When we sleep, we experience fluid loss simply by breathing, especially if we breathe through our mouths. Even mild dehydration before bedtime can affect our ability to get high-quality sleep. It is best to hydrate throughout the day as to avoid drinking large amounts of fluids right before bedtime. Drinking right before bedtime can cause some people to wake in the middle of the night with the urge to urinate.
Many research studies have shown that engaging in physical activity increases high-quality sleep. While researchers are not fully sure of the mechanism, it is clear that physical activity increases not only the number of hours asleep but also longer times in restorative phases of sleep.
It is no surprise that inadequate nutrition will lead to sleep disturbances. In particular, one essential nutrient is imperative for high-quality sleep; essential fatty acids. Low levels of omega-3 fatty acids have been shown to cause sleep problems in children as well as sleep apnea in adults. Lower levels of DHA are also linked to lower levels of the hormone melatonin, which aids in the body in falling asleep.
Finding ways to adequately lower and manage stress is imperative for a host of bodily functions, including sleep. Check out this blog to find ways to lower your overall stress response, even in the midst of a stressful situation.
Practical Action Steps
Things we do in the hours before bedtime will impact the quality of sleep we experience. These healthy sleep habits will ensure you get high quality, restorative sleep.
Create a safe sleep space.
This space is intended only for relaxation and sleep. Having a TV, iPad or phone in this space will tempt you to disrupt your sleep space. This space should be catered to your personal needs and can include things such as comfort items, books or magazines, essential oils for diffusing, etc. Check out this list of our favorite sleep space comforts.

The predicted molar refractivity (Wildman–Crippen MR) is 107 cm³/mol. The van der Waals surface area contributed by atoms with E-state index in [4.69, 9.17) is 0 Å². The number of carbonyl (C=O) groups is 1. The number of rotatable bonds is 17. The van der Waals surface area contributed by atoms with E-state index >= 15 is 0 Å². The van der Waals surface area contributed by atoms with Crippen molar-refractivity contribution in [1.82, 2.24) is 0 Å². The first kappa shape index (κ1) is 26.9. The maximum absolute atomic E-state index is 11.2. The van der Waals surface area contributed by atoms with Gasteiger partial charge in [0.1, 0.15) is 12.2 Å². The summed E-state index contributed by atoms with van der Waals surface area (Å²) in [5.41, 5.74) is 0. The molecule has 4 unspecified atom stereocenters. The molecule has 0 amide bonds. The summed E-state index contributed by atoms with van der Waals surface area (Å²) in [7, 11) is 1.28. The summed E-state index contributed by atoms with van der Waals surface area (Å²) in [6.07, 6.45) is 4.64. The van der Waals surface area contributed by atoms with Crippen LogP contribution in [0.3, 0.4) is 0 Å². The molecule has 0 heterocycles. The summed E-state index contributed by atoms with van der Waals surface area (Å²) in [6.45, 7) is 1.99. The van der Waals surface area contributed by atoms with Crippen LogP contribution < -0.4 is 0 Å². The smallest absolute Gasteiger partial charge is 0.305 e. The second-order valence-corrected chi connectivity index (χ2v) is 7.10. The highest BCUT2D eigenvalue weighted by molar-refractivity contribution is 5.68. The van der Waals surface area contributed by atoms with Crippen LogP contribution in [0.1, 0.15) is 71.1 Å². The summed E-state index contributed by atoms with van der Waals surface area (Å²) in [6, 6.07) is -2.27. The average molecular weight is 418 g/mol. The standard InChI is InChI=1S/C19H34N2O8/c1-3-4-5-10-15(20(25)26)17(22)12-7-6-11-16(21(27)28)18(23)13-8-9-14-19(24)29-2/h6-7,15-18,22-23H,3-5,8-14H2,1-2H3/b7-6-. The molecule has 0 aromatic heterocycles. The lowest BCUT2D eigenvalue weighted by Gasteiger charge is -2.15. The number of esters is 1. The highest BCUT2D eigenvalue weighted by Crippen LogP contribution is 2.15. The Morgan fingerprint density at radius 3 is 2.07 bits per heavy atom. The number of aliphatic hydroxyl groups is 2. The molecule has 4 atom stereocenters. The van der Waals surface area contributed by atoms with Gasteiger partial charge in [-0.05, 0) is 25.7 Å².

Limit screen time before bed
Research has shown that stimulation from blue lights emitted from iPads, iPhones, and TVs can disrupt the sleep-wake cycle and disrupt falling asleep. We recommend stopping all screens for at least 1 hour, preferably 2 hours, before bedtime. A common sleep buster after tossing and turning is to turn on the TV which will only further lower melatonin levels.
Set a bedtime
Consistency of bedtime will help prepare the body to expect sleep at the same time every day. Our bodily processes have an internal clock called a circadian rhythm. This rhythm works best when the timing is approximately the same time every day.
Watch the sunset while grounding/earthing.
One thing that triggers melatonin production (the hormone that is responsible for the feeling of being sleepy) is the sun going down. Earthing is the process in which bare skin is exposed to the natural earth (grass, dirt, etc. on bare feet or hands). This practice can be combined with watching the sunset for a one-two sleep-enhancing punch.This research study compared the effects of grounding on sleep found that “Most grounded subjects described symptomatic improvement while most in the control group did not.” This process works by creating a stable internal bioelectrical environment in the body and regulating biological clocks.